Homemade Crab Cleaning Device Not an Unusual Danger
In Agar v Weber 2014 BCCA 297 the plaintiff sought damages arising from an injury he sustained to his right wrist while using the defendant’s homemade crab shelling device. The plaintiff’s claim was framed under the Occupiers Liability Act, RSBC 1996, c. 337 (the “OLA”) and in common law negligence. The trial judge inspected the crab cleaning device and found that because no sharp edge was necessary to clean crabs and because the device had a concealed sharp edge it posed an “unusual danger” to a user. Absent a warning of this danger, the defendant was found to have breached the standard of care for an occupier under the OLA and in negligence
The BCCA overturned the trial decision on the basis that the trial judge relied on the language of the common law test for occupiers liability, focusing on whether the device was an “unusual danger” and whether the plaintiff ought to have been warned of that danger, rather than the statutory “reasonableness” test under the OLA which requires an assessment of whether the device, in all of the circumstances of the case, posed an objectively unreasonable risk of harm to the plaintiff. The correct test required the trial judge to consider “whether there was a recognizable risk of injury, the gravity of the risk, the ease or difficulty with which the risk could be avoided, and the burden or cost of eliminating the risk”.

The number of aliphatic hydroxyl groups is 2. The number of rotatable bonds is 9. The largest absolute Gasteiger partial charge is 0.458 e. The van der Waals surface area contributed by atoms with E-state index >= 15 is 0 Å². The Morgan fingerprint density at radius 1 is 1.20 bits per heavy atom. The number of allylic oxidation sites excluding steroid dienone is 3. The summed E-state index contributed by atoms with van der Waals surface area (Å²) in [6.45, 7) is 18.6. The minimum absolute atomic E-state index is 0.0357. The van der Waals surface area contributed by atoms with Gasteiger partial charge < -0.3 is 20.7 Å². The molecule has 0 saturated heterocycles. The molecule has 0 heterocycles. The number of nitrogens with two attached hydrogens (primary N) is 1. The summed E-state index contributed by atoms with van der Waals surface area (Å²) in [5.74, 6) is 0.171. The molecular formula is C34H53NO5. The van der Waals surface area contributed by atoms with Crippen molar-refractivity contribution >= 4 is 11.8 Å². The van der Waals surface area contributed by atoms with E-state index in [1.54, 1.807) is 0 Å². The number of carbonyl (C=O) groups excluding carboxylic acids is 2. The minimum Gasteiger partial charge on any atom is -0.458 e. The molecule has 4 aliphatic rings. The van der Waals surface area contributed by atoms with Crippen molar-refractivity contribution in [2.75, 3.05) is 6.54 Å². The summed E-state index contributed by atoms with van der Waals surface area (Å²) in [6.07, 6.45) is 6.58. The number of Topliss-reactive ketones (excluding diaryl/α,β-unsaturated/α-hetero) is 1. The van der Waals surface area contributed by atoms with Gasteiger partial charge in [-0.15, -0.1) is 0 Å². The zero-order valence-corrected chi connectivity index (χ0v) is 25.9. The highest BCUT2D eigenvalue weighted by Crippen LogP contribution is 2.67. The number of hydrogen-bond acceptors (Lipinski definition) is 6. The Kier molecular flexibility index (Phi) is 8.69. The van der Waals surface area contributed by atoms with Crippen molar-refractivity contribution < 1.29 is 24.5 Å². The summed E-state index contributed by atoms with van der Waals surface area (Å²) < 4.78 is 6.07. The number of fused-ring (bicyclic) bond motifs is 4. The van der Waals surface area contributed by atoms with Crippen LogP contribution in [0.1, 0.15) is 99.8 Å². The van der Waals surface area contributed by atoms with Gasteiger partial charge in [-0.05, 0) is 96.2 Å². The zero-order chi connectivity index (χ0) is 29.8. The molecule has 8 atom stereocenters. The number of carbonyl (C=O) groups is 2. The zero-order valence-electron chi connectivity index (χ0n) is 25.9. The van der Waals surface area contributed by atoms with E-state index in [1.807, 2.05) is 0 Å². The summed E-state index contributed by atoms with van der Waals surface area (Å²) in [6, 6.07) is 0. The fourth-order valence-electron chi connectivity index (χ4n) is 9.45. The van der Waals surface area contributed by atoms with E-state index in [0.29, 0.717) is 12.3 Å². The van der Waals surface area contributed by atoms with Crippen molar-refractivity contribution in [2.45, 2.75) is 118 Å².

The BCCA ultimately held that the crab cleaning device did not pose an objectively unreasonable risk of harm and that what happened to the plaintiff was “a most unfortunate action”.
Case summary by: Caroline Alexander